Knocked Up: Republican Presidential Candidates' Plan for American Women
Back in the good old days, a kinder, gentler Republican Party, seeking to punish women who dared to have sex for the pleasure of it, targeted only those who accidentally got pregnant -- by forcing them to bring their fetuses to term. Today, it seems, that scheme doesn't punish enough women for the perceived sexual sins committed by so many. In the GOP of the 21st century, the standard bearers aim to make sure you pay for your pleasure with a pregnancy and childbirth.
Everywhere you look, birth control is under attack, most notably by all of the candidates competing for the Republican presidential nomination. To advance the cause, the candidates are allied with the United States Conference of Catholic Bishops, which has cleverly framed its war against women as an issue of religious freedom -- a talking point that the candidates, especially frontrunner Mitt Romney and the second-place Newt Gingrich, have jumped on.
For the Republican base, with its antipathy to what it calls "Obamacare," the controversy over birth control is quite perfect. That base, as it exists today, is largely composed of the religious right, which stands in opposition to women's equality, and the Tea Party movement, which was organized by political operators in opposition to the healthcare reform legislation that became law in 2009 as the Affordable Care Act.
At a deeper level, though, the appropriation of the bishops' position by the Republican candidates is the full-flower expression of what might be called the Romanizing of the Protestant right -- a cross-pollination of convenience between historically opposed factions of Christendom, a phenomenon that has unfolded with little fanfare over the course of the last three decades.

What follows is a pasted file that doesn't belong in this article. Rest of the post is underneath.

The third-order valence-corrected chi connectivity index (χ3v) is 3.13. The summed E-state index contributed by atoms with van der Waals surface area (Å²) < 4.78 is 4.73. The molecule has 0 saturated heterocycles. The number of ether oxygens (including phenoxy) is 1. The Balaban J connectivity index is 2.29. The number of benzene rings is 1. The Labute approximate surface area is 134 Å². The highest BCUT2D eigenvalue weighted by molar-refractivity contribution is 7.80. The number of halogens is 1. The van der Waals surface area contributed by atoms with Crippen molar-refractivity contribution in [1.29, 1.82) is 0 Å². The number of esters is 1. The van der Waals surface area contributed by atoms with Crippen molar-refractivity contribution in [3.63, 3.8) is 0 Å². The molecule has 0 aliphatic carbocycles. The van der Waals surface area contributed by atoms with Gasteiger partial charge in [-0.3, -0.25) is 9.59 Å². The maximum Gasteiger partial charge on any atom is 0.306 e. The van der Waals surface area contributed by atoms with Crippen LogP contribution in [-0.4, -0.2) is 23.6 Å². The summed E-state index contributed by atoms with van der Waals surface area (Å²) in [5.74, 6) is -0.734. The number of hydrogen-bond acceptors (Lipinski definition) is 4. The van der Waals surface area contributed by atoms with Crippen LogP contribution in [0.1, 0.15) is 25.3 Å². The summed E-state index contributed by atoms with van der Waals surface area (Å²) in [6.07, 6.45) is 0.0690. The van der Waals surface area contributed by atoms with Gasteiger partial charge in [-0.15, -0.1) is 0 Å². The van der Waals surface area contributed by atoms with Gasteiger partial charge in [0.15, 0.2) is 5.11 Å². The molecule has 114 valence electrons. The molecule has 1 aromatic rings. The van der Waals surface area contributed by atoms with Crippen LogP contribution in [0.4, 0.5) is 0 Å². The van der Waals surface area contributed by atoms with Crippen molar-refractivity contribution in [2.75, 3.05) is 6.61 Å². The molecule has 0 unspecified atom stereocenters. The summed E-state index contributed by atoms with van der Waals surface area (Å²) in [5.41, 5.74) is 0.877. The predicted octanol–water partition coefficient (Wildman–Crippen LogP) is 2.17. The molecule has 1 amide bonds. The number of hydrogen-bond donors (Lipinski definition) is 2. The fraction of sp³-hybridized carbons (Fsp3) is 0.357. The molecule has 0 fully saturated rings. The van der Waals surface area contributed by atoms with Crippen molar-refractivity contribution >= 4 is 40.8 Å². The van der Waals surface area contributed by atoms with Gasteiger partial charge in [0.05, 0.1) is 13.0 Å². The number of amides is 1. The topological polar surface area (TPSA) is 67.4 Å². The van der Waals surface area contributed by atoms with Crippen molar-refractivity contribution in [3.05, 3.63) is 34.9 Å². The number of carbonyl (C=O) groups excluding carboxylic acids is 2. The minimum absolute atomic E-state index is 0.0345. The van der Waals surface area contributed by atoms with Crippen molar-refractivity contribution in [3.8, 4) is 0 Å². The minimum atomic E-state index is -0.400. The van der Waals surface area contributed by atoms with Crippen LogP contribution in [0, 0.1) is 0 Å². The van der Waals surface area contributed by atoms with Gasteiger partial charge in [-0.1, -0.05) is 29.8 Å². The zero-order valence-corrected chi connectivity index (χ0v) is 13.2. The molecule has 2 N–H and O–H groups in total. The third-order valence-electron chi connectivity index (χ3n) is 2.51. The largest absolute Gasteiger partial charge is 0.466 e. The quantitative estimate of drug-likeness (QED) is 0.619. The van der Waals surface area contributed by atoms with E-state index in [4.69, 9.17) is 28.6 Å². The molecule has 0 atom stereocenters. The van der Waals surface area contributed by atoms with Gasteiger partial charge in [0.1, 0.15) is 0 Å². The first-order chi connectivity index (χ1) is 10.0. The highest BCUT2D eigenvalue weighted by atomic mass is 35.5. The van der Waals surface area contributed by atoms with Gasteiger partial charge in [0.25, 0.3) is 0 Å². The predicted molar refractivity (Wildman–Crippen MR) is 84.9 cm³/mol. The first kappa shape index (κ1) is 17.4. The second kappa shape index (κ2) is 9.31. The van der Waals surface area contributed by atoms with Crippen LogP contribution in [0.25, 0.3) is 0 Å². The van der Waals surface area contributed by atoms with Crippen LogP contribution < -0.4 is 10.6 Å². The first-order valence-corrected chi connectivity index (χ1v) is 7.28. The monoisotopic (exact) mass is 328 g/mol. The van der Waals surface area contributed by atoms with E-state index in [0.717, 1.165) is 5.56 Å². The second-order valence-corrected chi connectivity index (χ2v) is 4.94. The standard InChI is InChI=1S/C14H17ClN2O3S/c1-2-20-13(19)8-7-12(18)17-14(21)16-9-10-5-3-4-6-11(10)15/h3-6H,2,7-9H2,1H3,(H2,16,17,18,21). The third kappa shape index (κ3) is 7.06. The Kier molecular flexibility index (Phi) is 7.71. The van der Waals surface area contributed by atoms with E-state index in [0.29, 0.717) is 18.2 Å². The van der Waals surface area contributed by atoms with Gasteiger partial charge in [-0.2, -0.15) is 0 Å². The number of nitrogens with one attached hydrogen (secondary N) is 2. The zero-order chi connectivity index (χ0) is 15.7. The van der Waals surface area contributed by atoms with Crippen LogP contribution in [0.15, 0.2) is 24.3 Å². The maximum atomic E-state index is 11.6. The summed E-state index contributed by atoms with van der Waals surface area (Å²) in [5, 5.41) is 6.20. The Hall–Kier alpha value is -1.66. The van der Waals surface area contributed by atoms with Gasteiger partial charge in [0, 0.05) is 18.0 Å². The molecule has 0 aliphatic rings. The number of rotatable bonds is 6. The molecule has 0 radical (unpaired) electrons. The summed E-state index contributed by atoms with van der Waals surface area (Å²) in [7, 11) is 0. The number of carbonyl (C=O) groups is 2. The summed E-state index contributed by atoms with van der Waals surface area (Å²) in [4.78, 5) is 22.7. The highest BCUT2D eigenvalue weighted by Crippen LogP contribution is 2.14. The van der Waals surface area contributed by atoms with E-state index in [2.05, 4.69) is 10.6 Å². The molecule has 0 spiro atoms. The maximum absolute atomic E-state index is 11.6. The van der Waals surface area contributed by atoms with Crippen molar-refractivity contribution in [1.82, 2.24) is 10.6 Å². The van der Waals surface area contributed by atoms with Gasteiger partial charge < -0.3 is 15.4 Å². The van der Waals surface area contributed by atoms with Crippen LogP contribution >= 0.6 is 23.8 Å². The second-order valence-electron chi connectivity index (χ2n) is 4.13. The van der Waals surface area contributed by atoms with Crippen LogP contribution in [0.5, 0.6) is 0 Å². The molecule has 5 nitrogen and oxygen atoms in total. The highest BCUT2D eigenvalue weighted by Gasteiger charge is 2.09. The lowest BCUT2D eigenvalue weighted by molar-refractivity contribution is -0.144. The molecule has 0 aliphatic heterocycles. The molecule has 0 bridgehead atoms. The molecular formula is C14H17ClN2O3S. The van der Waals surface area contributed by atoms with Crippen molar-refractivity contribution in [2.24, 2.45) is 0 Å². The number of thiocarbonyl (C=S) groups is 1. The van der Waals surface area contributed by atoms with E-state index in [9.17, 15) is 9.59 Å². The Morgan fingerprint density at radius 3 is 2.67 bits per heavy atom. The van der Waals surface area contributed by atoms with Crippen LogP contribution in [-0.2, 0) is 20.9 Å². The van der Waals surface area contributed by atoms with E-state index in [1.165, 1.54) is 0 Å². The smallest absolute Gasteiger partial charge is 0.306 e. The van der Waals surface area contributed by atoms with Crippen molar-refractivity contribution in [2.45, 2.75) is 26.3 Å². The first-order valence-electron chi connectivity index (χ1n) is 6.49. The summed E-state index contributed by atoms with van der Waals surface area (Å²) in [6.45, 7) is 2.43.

The Bishops' Crusade and the Republican Right
At issue is a provision of the law that requires employers -- those that provide health insurance benefits to their employees -- to include contraception as part of their health-benefits package, and to provide it without demanding a co-payment. Churches are exempt from the requirement, but institutions that serve the general public, such as hospitals and universities, are not. And the Roman Catholic Church is deeply entrenched in both the health and higher-education sectors. In many areas of the country, the only accessible hospital is a Catholic hospital, thanks in part to an aggressive program of mergers with secular hospitals undertaken by the church in the late 20th century.
For Romney, the controversy is a two-fold gift in his quest for the Republican nomination, allowing him to attack President Barack Obama over the healthcare law, a major bugaboo of the right, while deflecting attention from Romney's own role in creating a similar healthcare scheme for Massachusetts during his term as its governor. (Never mind that, in 2005, Romney required Catholic hospitals in that state to offer emergency contraception to rape victims.) And with the focus on birth control, Romney gets to allay, somewhat, evangelicals' suspicions of his Mormon faith, shining a light on what unites them as he trots out the members of his large family on the campaign stage.
But the Republican field's opposition hardly begins and ends with the bishops' crusade against the women employees of their more than 600 hospitals and more than 200 colleges and universities. (Catholics for Choice offers a thorough 2005 fact sheet, in PDF form, on its Web site.)
Both Romney and former U.S. Sen. Rick Santorum told George Stephanopolous in a January ABC News debate, that Griswold v. Connecticut, the Supreme Court case that legalized the sale of contraception in all 50 states, was wrongly decided. But this was before the bishops' crusade against the new healthcare regulations became a cause celebre, and Romney, with an eye toward the general election, then doubled back, punting the question to Rep. Ron Paul. "You can ask your constitutionalist here," Romney said. "...I don't know whether a state has a right to ban contraception."